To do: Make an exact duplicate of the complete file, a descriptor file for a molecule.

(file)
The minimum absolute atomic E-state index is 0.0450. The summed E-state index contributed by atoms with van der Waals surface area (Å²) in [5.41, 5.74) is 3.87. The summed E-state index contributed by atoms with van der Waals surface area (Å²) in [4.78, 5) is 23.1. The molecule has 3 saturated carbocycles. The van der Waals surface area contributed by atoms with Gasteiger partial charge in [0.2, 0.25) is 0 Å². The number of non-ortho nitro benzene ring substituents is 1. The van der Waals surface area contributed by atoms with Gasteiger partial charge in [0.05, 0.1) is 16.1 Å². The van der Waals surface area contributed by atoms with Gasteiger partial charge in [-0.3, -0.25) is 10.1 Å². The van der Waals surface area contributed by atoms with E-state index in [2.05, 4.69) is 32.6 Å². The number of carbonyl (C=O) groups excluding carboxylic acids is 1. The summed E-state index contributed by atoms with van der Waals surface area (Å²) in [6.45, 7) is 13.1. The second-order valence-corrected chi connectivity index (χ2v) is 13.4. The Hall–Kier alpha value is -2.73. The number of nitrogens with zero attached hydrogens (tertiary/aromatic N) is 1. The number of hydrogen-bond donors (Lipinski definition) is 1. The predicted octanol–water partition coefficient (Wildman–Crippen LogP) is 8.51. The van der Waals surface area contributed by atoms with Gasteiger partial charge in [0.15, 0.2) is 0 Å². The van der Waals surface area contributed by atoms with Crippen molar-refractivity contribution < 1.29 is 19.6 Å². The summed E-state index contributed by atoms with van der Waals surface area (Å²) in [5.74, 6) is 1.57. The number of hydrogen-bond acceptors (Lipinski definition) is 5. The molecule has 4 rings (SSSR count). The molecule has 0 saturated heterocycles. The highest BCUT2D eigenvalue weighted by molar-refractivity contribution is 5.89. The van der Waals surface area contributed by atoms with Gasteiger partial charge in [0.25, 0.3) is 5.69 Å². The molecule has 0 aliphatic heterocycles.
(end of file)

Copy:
The minimum absolute atomic E-state index is 0.0450. The summed E-state index contributed by atoms with van der Waals surface area (Å²) in [5.41, 5.74) is 3.87. The summed E-state index contributed by atoms with van der Waals surface area (Å²) in [4.78, 5) is 23.1. The molecule has 3 saturated carbocycles. The van der Waals surface area contributed by atoms with Gasteiger partial charge in [0.2, 0.25) is 0 Å². The number of non-ortho nitro benzene ring substituents is 1. The van der Waals surface area contributed by atoms with Gasteiger partial charge in [0.05, 0.1) is 16.1 Å². The van der Waals surface area contributed by atoms with Gasteiger partial charge in [-0.3, -0.25) is 10.1 Å². The van der Waals surface area contributed by atoms with E-state index in [2.05, 4.69) is 32.6 Å². The number of carbonyl (C=O) groups excluding carboxylic acids is 1. The summed E-state index contributed by atoms with van der Waals surface area (Å²) in [6.45, 7) is 13.1. The second-order valence-corrected chi connectivity index (χ2v) is 13.4. The Hall–Kier alpha value is -2.73. The number of nitrogens with zero attached hydrogens (tertiary/aromatic N) is 1. The number of hydrogen-bond donors (Lipinski definition) is 1. The predicted octanol–water partition coefficient (Wildman–Crippen LogP) is 8.51. The van der Waals surface area contributed by atoms with Gasteiger partial charge in [0.15, 0.2) is 0 Å². The van der Waals surface area contributed by atoms with Crippen molar-refractivity contribution < 1.29 is 19.6 Å². The summed E-state index contributed by atoms with van der Waals surface area (Å²) in [5.74, 6) is 1.57. The number of hydrogen-bond acceptors (Lipinski definition) is 5. The molecule has 4 rings (SSSR count). The molecule has 0 saturated heterocycles. The highest BCUT2D eigenvalue weighted by molar-refractivity contribution is 5.89. The van der Waals surface area contributed by atoms with Gasteiger partial charge in [0.25, 0.3) is 5.69 Å². The molecule has 0 aliphatic heterocycles.